King David's Dungeon
Carved from sandstone, the dungeon (foreground) beneath England's Nottingham Castle (top)—scanned in 3-D via lasers—is superimposed on an image of the aboveground buildings.
The pictures were created as part of the ongoing Nottingham Caves Survey, which began in March and intends to use the scans to help safeguard the man-made caves from "development, erosion, and ignorance," survey leader David Walker said. "We can compare future scans with current scans to see whether change has taken place."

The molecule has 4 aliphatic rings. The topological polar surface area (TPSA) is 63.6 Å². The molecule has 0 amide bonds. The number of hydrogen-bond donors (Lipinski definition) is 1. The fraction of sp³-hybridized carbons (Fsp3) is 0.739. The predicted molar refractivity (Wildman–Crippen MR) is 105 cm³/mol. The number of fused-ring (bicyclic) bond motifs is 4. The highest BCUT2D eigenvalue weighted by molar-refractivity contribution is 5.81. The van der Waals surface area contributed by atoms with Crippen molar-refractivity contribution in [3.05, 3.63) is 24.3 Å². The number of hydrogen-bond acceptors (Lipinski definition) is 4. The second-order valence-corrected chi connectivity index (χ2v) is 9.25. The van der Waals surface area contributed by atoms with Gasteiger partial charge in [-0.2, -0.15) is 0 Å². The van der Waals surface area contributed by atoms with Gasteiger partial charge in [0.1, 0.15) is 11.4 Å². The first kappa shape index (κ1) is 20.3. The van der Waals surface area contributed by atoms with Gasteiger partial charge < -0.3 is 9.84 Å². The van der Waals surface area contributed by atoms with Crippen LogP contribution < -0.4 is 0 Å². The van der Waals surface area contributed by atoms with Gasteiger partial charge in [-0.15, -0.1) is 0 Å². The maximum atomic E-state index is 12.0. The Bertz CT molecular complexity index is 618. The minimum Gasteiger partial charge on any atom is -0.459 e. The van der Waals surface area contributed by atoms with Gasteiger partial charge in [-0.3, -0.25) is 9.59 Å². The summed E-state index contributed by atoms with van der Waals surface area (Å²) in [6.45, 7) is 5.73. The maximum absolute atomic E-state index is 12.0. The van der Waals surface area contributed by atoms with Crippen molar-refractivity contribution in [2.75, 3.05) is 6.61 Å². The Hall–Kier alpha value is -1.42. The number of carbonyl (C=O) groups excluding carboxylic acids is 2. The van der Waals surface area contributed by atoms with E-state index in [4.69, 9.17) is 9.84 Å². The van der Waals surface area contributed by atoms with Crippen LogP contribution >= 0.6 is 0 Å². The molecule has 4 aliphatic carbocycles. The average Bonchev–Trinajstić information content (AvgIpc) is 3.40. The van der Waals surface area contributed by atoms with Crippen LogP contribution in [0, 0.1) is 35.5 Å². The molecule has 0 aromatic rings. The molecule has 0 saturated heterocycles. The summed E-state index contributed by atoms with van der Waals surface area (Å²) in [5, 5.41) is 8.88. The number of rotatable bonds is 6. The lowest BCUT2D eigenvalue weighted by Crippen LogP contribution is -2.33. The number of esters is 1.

For centuries, Nottingham residents have taken advantage of the stable yet pliable sandstone beneath the city, carving everything from holding pens to World War II air raid shelters to beer cellars (some still in use).
Sited on a sandstone outcrop, Nottingham Castle was rebuilt as a duke's mansion in the 1670s after the original structure had been destroyed during the English Civil War. The mansion's medieval caves, however, survived the conflict, including the dungeon, where King David II of Scotland was reportedly held prisoner in 1346.
(Related pictures: "Return to the Crystal Caves.")